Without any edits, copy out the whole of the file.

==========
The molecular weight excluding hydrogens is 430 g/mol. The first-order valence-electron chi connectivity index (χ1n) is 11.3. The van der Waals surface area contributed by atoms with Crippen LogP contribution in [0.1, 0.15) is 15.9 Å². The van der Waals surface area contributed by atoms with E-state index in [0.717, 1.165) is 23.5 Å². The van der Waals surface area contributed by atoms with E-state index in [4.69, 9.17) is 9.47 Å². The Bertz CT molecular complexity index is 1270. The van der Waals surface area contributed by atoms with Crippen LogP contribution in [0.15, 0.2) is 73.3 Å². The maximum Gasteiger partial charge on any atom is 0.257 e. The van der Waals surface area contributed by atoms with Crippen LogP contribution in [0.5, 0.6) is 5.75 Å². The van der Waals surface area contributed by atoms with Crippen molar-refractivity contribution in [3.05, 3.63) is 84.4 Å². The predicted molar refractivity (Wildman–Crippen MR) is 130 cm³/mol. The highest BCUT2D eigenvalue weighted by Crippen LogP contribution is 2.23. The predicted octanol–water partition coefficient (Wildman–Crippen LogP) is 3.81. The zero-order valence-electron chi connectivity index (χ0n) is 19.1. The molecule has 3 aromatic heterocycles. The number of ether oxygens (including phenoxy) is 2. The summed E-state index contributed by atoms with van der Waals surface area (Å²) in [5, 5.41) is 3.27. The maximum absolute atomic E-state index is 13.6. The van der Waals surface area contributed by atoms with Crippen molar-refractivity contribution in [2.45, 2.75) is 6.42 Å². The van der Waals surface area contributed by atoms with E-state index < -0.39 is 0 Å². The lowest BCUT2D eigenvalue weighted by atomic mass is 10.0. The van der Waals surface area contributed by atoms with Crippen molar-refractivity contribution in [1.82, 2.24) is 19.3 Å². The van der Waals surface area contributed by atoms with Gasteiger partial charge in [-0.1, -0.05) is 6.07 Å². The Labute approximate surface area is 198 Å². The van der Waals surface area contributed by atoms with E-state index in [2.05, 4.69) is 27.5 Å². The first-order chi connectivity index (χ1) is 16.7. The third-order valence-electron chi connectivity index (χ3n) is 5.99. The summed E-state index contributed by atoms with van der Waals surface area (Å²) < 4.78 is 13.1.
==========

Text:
The molecular weight excluding hydrogens is 430 g/mol. The first-order valence-electron chi connectivity index (χ1n) is 11.3. The van der Waals surface area contributed by atoms with Crippen LogP contribution in [0.1, 0.15) is 15.9 Å². The van der Waals surface area contributed by atoms with E-state index in [0.717, 1.165) is 23.5 Å². The van der Waals surface area contributed by atoms with E-state index in [4.69, 9.17) is 9.47 Å². The Bertz CT molecular complexity index is 1270. The van der Waals surface area contributed by atoms with Crippen LogP contribution in [0.15, 0.2) is 73.3 Å². The maximum Gasteiger partial charge on any atom is 0.257 e. The van der Waals surface area contributed by atoms with Crippen LogP contribution in [0.5, 0.6) is 5.75 Å². The van der Waals surface area contributed by atoms with Crippen molar-refractivity contribution in [3.05, 3.63) is 84.4 Å². The predicted molar refractivity (Wildman–Crippen MR) is 130 cm³/mol. The highest BCUT2D eigenvalue weighted by Crippen LogP contribution is 2.23. The predicted octanol–water partition coefficient (Wildman–Crippen LogP) is 3.81. The zero-order valence-electron chi connectivity index (χ0n) is 19.1. The molecule has 3 aromatic heterocycles. The number of ether oxygens (including phenoxy) is 2. The summed E-state index contributed by atoms with van der Waals surface area (Å²) in [5, 5.41) is 3.27. The maximum absolute atomic E-state index is 13.6. The van der Waals surface area contributed by atoms with Crippen molar-refractivity contribution in [2.45, 2.75) is 6.42 Å². The van der Waals surface area contributed by atoms with E-state index < -0.39 is 0 Å². The lowest BCUT2D eigenvalue weighted by atomic mass is 10.0. The van der Waals surface area contributed by atoms with Crippen molar-refractivity contribution in [1.82, 2.24) is 19.3 Å². The van der Waals surface area contributed by atoms with Gasteiger partial charge in [-0.1, -0.05) is 6.07 Å². The Labute approximate surface area is 198 Å². The van der Waals surface area contributed by atoms with E-state index in [2.05, 4.69) is 27.5 Å². The first-order chi connectivity index (χ1) is 16.7. The third-order valence-electron chi connectivity index (χ3n) is 5.99. The summed E-state index contributed by atoms with van der Waals surface area (Å²) < 4.78 is 13.1.